Originally Posted by doriangrey
How do you measure that a note is 14% out of tune from a "true" G#6? Is a difference that small even audible? It's not that I'm doubting your work - I'm just curious because I have never seen notes portrayed/measured like that - but then I am not an expert in music theory.
You probably have, just in a different way. When you see a chromatic tuner tell you how many "cents" out of tune you are, it's telling you what percentage of the way you are to the next note.
Here's the quick explanation of how I figured it out. Every octave doubles the vibrating frequency of the string. In western music, we divide that octave into 12 steps, so we need a ratio to increase the frequency by so that, when we do it 12 times, we will have ended up doubling the frequency.
For this, we need the 12th root of 2, which is 1.0595. If you take a number, and then multiply it by 1.0595, and then multiply the result by 1.0595, and keep doing that 12 times, the number will get doubled.
So that ratio, 1.0595, is the ratio between any two notes in western music (for those of you who know about even-tempering, stay quiet. I'm trying not to make things too confusing). If you measure from the bridge of your guitar to any fret, and then measure from your bridge to either of the adjacent frets, the ratio of those distances will be about 1.0595 (or 1/1.0595, depending upon which length you put on top of the division).
So, suppose I take a note and go up 7 frets. What's the ratio between those two notes? Well, it's going to be 1.0595 * 1.0595 * 1.0595 * 1.0595 * 1.0595 * 1.0595 * 1.0595. And that comes to about 1.5... or a nice tidy ratio of 3:2. That is why power chords sound so solid. The fifth harmonizes with the root really well because their vibration frequencies are related 3:2.
So, with harmonics, we sort of work the problem from the other direction. We start with a ratio and then see how many of those 1.0595 steps we need to go up to get that ratio.
Now, when you touch the string 1/2 the way along its length (over the 12th fret) to get the 2nd harmonic, you're forcing the string to vibrate at 2x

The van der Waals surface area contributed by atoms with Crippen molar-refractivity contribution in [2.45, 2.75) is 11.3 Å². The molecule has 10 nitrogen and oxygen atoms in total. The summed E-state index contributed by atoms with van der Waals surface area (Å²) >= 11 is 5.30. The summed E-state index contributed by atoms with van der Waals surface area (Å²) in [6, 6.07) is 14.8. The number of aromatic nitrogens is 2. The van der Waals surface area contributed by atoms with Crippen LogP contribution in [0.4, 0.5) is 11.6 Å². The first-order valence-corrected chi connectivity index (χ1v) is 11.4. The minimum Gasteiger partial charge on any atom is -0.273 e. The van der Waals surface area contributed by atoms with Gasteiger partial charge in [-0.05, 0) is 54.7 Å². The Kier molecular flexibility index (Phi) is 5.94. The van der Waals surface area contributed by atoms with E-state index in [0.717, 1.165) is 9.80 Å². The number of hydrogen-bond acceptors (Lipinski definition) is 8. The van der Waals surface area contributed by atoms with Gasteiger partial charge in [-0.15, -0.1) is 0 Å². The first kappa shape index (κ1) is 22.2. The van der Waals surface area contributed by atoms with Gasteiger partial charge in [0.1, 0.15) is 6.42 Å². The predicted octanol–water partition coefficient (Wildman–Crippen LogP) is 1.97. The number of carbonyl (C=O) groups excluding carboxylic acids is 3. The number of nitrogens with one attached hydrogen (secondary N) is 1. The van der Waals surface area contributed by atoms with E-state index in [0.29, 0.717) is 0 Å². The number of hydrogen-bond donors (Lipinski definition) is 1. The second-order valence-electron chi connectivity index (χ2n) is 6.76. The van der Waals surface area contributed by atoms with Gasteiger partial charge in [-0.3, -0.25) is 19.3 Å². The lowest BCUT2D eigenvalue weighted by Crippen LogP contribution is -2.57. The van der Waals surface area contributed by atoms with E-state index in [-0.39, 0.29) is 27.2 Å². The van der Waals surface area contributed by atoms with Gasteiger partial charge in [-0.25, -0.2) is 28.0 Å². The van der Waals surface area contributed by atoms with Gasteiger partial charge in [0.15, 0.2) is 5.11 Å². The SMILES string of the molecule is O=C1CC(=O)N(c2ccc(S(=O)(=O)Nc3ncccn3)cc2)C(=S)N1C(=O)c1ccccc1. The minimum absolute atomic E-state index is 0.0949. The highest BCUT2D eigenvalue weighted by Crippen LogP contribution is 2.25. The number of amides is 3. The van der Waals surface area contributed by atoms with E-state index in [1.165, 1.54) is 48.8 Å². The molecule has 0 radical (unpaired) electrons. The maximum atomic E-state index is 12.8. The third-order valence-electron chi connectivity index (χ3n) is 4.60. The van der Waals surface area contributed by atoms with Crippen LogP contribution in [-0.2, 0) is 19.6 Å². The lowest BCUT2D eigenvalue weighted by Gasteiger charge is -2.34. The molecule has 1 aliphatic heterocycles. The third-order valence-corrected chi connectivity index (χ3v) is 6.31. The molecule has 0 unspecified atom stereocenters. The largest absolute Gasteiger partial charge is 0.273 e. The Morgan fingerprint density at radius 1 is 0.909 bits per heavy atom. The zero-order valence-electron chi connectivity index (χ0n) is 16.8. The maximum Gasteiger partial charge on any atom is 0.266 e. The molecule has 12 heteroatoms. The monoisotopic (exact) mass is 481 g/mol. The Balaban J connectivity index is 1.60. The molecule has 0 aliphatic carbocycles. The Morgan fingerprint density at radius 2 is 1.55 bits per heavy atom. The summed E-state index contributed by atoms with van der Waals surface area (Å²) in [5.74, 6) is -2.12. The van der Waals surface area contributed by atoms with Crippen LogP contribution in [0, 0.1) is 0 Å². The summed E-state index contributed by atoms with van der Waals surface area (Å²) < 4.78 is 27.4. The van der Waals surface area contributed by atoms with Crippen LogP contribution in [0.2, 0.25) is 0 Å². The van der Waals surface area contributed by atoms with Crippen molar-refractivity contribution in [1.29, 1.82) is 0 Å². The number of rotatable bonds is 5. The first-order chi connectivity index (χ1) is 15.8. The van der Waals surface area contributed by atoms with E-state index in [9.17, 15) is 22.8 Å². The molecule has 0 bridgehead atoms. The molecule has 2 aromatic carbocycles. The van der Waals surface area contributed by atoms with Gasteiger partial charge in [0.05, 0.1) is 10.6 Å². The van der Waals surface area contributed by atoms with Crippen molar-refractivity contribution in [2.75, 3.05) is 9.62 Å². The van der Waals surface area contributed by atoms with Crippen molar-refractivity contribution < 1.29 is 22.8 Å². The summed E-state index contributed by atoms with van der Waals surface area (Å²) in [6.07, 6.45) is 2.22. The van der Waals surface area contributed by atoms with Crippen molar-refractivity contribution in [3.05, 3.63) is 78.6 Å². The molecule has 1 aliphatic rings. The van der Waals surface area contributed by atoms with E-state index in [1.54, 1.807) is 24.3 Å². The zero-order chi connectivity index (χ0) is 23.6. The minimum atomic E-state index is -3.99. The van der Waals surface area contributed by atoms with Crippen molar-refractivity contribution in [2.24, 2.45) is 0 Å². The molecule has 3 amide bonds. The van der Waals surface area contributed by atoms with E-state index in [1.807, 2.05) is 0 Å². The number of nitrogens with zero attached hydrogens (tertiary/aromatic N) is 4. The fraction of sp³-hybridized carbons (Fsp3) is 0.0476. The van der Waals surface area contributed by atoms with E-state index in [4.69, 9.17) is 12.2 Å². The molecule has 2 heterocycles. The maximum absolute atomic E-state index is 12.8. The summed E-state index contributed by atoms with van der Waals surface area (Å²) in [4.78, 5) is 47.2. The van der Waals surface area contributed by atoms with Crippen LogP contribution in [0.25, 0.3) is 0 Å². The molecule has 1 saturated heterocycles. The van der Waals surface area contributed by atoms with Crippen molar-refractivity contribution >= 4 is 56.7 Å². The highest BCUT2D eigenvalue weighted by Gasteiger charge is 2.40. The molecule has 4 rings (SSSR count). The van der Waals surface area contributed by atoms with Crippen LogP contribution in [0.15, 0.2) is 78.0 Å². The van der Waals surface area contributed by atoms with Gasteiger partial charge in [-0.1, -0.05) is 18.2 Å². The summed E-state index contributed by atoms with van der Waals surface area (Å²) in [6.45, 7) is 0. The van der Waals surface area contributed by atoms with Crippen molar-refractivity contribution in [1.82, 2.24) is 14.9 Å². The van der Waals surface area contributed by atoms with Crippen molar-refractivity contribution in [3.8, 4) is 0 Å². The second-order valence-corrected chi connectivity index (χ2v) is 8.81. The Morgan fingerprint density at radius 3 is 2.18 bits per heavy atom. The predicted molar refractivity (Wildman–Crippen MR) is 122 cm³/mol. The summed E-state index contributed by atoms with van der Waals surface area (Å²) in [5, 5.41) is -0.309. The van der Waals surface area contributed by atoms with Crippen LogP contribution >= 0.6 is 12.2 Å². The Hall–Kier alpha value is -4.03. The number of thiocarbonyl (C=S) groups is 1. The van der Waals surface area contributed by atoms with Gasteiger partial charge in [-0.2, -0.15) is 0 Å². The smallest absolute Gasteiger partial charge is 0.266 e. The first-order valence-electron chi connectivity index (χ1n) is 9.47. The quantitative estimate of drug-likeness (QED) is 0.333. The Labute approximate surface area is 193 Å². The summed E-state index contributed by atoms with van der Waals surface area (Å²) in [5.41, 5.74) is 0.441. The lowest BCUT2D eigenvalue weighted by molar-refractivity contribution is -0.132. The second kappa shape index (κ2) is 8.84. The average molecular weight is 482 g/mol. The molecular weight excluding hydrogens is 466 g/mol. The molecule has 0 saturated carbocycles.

its normal frequency. When you touch the string at 1/3 of the way along its length (over the 7th fret) to get the 3rd harmonic, you're forcing the string to vibrate at 3x
its normal frequency. 1/4 of the way, is 4x
the normal frequency, and so on.
So, when you touch the string at 1/7 of the way along its length (at fret "2.7"), the string will be vibrating at 7x
its normal frequency.
But what note
is that? Well, to find out, we start with 1 and start multiplying by 1.0595 until we get to 7. Well, to save us some time (go read about logarithms if you want to see how it's done), I'll just tell you that, to get to 7, you'd need to multiply by 1.0595 a total of 33.69
Uhhh... okay. But we can't go up 33.69 frets
. We can either go up 33 or 34. So, because 33.69 is closer to 34, we're going to say that the 7th harmonic is closer
to going up 34 frets (2 frets short of 3 full octaves). But the harmonic is going to be a little flat of that. It's actually going to be 31% flat (because .31 is the difference between 33.69 and 34).
You can test this by playing the 7th harmonic (over fret "2.7") on the A string. That should give you a note just flat of a G three octaves up (15th fret on the high-E). Play them together. Now, hear
how it's a little flat? That's what 31 "cents" of pitch sounds like.